We thank you for thinking of us throughout the year. We couldn't do the work we do without you. We are grateful to everyone who has touched our lives and continues to support us as we work to break the cycle of domestic violence.

We wish everyone a wonderful Thanksgiving.

Thursday, November 15, 2012

I Love My Job

I love my job. I get to experience something new every day and have the opportunity to enjoy the smiles and the joys of accomplishments and achievements. Those times just make me smile.

The other day I was in our parking lot going to my car to go to a meeting. I was running late and was preoccupied. But I stopped in my tracks and smiled when I saw this young boy bound out of a cab that was returning him from his day at school.

His younger sister was waiting for him. She squealed with delight when she saw him, started jumping up and down and said, “I am so glad to see you! How was your day?!”

His mother was standing there as well, and met him with a big hug and a smile. They were so excited to see each other, that they didn’t notice me there. That was a good thing, since I got teary-eyed and emotional.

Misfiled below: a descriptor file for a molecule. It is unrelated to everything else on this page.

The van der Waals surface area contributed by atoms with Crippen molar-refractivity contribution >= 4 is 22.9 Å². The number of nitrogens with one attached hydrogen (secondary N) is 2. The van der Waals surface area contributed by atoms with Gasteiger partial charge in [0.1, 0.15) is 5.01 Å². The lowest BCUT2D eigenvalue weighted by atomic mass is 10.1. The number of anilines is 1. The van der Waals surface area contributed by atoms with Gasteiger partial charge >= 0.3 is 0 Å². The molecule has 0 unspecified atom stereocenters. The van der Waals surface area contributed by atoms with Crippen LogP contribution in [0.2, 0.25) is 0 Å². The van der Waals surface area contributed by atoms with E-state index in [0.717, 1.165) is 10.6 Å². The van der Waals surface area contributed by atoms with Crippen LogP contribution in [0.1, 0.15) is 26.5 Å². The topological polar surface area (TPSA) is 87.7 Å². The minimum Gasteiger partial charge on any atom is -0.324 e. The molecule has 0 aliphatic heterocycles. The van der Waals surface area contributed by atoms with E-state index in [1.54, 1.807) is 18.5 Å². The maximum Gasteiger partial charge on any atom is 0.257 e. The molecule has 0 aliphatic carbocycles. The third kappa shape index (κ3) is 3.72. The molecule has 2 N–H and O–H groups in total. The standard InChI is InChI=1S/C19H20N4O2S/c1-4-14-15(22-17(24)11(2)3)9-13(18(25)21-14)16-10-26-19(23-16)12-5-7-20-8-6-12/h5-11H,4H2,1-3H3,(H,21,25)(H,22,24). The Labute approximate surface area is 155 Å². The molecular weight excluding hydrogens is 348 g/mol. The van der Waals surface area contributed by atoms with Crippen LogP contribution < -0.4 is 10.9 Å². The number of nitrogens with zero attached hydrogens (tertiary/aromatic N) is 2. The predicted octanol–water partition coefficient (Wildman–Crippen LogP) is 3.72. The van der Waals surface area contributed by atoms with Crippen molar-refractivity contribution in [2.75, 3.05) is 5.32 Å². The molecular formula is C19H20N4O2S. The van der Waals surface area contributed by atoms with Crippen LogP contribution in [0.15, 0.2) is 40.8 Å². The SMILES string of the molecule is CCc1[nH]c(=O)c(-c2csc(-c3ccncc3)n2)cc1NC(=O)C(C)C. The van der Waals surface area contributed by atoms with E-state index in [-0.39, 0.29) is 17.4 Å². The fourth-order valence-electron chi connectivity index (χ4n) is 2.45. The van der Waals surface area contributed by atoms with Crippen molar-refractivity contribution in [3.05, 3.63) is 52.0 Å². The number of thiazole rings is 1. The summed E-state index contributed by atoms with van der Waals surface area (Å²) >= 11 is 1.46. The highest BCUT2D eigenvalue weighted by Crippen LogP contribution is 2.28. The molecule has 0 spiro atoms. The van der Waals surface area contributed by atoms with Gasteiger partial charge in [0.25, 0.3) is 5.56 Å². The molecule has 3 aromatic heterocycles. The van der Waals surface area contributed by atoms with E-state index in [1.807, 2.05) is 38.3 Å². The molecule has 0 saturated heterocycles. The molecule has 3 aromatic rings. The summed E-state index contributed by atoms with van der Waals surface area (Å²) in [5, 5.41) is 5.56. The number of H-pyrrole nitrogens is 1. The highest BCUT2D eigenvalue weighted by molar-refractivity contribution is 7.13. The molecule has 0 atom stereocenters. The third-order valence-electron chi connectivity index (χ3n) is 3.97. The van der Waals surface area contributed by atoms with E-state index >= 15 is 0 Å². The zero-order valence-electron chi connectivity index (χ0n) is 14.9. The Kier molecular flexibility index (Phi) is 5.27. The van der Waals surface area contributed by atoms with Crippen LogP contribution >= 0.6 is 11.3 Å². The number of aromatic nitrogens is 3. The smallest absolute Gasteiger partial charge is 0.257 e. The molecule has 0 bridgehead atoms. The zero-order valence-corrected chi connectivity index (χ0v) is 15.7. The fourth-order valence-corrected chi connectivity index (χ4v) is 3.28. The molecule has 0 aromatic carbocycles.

I am so happy that we are able to provide a safe place for families to be where they can focus on healing and enjoying the simple pleasures in life. Young ones can go about the business of learning; coming home from school is a time to celebrate. Families are able to focus on rebuilding their lives and moving on from the trauma they have experienced.

We would not be able to provide the opportunity for this growth to take place without the support of our community. Thank you to each of you who have helped us grow and thrive. To all of you who provide your time, your talents, and your resources, we are grateful.

The result of your contributions is evident everyday in the lives of the people we work with.